90 For more information on the legal, cultural and theological basis on which Muslim and Latin Christian rulers approached the process of peace-making during the crusading period, see Yvonne Friedman, ‘Learning the religious concepts of the Other Muslim-Christian treaties in the Latin East’, in Religion and Peace: Historical Aspects, (ed.) Yvonne Friedman (London, 2017), pp. 67-83; Yehoshua Frenkel, ‘Islam as a peacemaking religion: Self-image, medieval theory, and practice’, in Religion and Peace: Historical Aspects, (ed.) Yvonne Friedman (London, 2017), pp. 84-97; Betty Binysh, ‘Making peace with “God's enemies” The Muslim dilemma of treaty-making with Christians in the medieval Levant’, in Religion and Peace: Historical Aspects, (ed.) Yvonne Friedman (London, 2017), pp. 98-114; Benham, J., Peacemaking in the Middle Ages: Principles and practice (Manchester, 2011)Google Scholar.

91 It should be noted that Köhler convincingly argued that condominia or munāṣafa agreements were imported to the Levant as a consequence of the crusades. Köhler, Alliances and Treaties, pp. 316-320.

92 The most obvious example is the relationship between Ṭughtegīn of Damascus and the Fāṭimids in the early sixth/twelfth century, see Köhler, Alliances and Treaties, pp. 88-90, 105-106; Brett, Fatimid Empire, pp. 233-236, 240-245, 256-257, 259.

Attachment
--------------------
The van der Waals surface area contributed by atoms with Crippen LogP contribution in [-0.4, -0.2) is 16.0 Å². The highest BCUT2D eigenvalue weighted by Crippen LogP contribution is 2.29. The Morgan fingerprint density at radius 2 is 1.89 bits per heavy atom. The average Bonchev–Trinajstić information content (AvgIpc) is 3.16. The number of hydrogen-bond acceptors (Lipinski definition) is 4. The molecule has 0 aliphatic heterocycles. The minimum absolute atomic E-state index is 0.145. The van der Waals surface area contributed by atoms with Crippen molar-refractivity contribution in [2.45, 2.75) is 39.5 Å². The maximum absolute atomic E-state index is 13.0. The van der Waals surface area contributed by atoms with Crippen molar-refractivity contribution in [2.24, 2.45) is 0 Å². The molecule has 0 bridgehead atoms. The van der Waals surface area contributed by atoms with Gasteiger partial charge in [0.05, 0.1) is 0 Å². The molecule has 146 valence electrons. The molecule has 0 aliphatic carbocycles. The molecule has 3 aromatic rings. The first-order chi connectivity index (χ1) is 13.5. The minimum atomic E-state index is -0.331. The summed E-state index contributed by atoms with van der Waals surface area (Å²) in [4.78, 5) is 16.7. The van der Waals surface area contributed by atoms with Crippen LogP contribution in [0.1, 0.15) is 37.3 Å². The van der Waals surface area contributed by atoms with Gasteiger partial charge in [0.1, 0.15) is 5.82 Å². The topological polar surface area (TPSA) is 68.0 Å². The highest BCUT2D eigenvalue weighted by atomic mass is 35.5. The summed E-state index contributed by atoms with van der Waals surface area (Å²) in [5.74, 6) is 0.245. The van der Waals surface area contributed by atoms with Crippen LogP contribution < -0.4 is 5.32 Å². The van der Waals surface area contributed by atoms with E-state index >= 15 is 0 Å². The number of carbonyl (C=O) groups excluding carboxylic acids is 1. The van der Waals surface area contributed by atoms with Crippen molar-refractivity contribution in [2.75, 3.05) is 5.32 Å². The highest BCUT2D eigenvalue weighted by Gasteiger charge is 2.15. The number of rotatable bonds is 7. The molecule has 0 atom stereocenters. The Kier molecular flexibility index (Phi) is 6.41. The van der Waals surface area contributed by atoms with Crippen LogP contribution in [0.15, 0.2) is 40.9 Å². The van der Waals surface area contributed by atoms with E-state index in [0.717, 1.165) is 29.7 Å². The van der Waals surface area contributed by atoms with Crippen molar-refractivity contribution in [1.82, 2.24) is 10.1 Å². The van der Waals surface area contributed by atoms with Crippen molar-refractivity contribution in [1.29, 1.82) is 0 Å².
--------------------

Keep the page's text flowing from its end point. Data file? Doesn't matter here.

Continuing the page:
93 There are divergent views on the chronology surrounding the decline of Fāṭimid and Byzantine power in the region, with the Seljūq Sultan Alp Arslān's campaign against Aleppo in 463/1071 seen as highly important in the work of Brett and Beihammer. For more detailed discussion, see Brett, Fatimid Empire, pp. 197-206; Beihammer, Byzantium, pp. 133-198, 244-265; James D. Wilson, ‘Diplomacy, warfare and conquest: the political world of bilad al-sham prior to and during the early Crusading period 442-522/1050-1128’ (unpublished Ph.D. thesis, Queen Mary University of London, 2019), pp. 56-115.

94 Richard Fletcher, ‘Reconquest and Crusade in Spain c. 1050–1150’, Transactions of the Royal Historical Society 5, 37 (1987), pp. 31–47; Eduardo Manzano Moreno, ‘Christian-Muslim Frontier in Al-Andalus: Idea and Reality’, in The Arab Influence in Medieval Europe, (eds.) Dionisius Agius & Richard Hitchcock (Reading, 1994), pp. 83–99; O‘Callaghan, Joseph F., A History of Medieval Spain (London, 1975), pp. 130-134, 193-214Google Scholar; Wasserstein, David, The Rise and Fall of the Party-Kings: Politics and Society in Islamic Spain 1002-1086 (Princeton, NJ, 1985)Google Scholar; Fletcher, Richard A., Moorish Spain (London, 1992), pp. 79-130Google Scholar; Kennedy, Hugh, Muslim Spain and Portugal: a political history of al-Andalus (Harlow, 1996), pp. 130-154Google Scholar; Cobb, The Race for Paradise, pp. 60-65.